Painting My House White (What You Need To Know) | Great Plains Painting
At Great Plains Painting, we’ve seen white body with black trim become popular over the last 2 or 3 years in Overland Park and Kansas City. And for good reason. The white is a classic, timeless color and black trim sharpens up the look adding a bit of modernity to the aesthetic of a house.
This week we encountered a situation where a customer wished to swap the colors on their Overland Park house from dark browns and greens to white and black. When going white over a dark color, there are a few things to consider. Let’s take a look at those so if you’re thinking of painting your house white, you’ll know what the “gotchas” are.
Will it Cover
If you’ve ever worked with exterior paint, you’ll know not all whites cover the same. We call it “hide”. Some whites will hide the color they’re covering in one coat and others the underlying color will keep showing through requiring 2 or even 3 coats to get the underlying color fully hidden. This is the first thing you’ll want to consider when choosing a white color.
The way we put our exterior painting estimates together for dark going to white is as follows:
- If the white you choose has high hide and will cover when we apply the coating at the manufacturers specified mil thickness, everything is normal and we estimate it as any other house
- If the white you choose has poor hide, we’ll have to apply the coating, allow it to dry overnight and apply an additional layer the next day. This requires additional labor and material and therefore costs more
During the estimate, we ask what whites you’re considering. Once we know what white you’re looking at for exterior painting, we can offer recommendations. If we’ve worked with the color you’re leaning towards we have first hand experience with how it’ll cover. If we haven’t worked with that color before we’re going to get some more info to help us estimate if it’ll cover well or not.
What we loook at is Light Reflective Value or LRV. All paint manufacturers list the LRV for their colors. LRV (scale of 0 to 100) is a measure of how much light the color reflects. Dark colors have a low LRV and the extra white base without any tint in it would be close 100, the highest LRV. In our experience, colors with LRVs of around 80-100 don’t hide as well and are more likely to require option 2 above and an additional layer of paint to hide the dark color they’re covering.
Take a look at the two color chips below:
Color #1 - Moderne White has an LRV of 74 (bottom right side of chip) while color #2 - Pure White has an LRV or 84. Having painted both of these colors many times we know that Moderne White hides far better than Pure White.
note: whites are never representative on a computer screen. these colors look completely different in real life
As you’re picking white colors, keep LRV in mind and keep a dialogue open with your house painter. For white colors especially we’ll often do several test coatings for customers so that they get the white that they love.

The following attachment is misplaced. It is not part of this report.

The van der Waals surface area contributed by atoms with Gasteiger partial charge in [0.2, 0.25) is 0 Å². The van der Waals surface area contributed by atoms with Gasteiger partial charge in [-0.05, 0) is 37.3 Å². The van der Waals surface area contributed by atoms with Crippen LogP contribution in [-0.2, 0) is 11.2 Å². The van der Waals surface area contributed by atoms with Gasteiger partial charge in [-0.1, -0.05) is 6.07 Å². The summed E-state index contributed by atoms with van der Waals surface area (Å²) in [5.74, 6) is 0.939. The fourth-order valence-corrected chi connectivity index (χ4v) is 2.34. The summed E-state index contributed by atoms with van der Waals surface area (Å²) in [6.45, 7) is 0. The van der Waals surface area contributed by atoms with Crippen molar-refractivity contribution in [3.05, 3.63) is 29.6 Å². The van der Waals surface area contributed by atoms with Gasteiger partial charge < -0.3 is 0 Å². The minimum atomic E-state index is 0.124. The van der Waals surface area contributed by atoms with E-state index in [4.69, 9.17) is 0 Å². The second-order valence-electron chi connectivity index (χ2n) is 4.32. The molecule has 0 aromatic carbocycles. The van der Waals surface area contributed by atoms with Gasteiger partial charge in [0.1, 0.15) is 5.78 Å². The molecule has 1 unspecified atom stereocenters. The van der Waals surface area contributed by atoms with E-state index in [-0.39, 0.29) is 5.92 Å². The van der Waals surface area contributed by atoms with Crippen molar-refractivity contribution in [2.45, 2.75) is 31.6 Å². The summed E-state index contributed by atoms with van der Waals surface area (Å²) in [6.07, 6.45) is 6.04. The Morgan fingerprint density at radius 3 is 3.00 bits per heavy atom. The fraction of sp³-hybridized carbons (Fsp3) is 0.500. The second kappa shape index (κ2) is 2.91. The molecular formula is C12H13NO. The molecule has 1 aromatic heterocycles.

Will it Look Good
LRV is also going to impact how your home looks. Higher LRV values will result in your home being light reflective and the color will pick up colors around it. In our experience people generally think we’ve painted two different colors on their home as one area will look different from another area. This isn’t the case. What is happening is that different lighting, shadows, and landscaping colors are reflected differently on different parts of the home causing the paint to look different across the siding.
A higher LRV reduces the reflectivity and yields are more uniform and balanced color.
Will it Last
White performs slightly better against UV rays than say a dark green or dark blue color. So performance against UV is solid in whites.
What we’ve seen with some whites is that over time they start to look blotchy or washed out. These whites tend to be the ones that are closer to the pure white with a higher LRV. Because these whites have little tint in them to begin with, as they age the don’t hold their true color well. A white with a little lower LRV tends to have a deeper depth of color and that will hold better over time.
How Do I Choose
Whites, more than any other color, require a live sample to judge effectively. We recommend putting test samples on the home and spending a week looking at them in different lights to get an idea of what the color will truly look like.
If the color you really want also happens to be one with a high LRV and you’re concerned about having additional cost if we have to build up the paint so that it hides properly, we are also happy to paint a small section of your home as we normally would, allow it to dry overnight and assess the hide the next day. That way we’ll know before we start if that white will hide well or not.
Whites are a sharp-looking paint choice for Overland Park Exterior Painting Projects. We recommend putting in a little time upfront so that you make sure you’re getting a white color you’ll love for years into the future!
Are you ready to have your home’s exterior painted? Contact us today for a free estimate!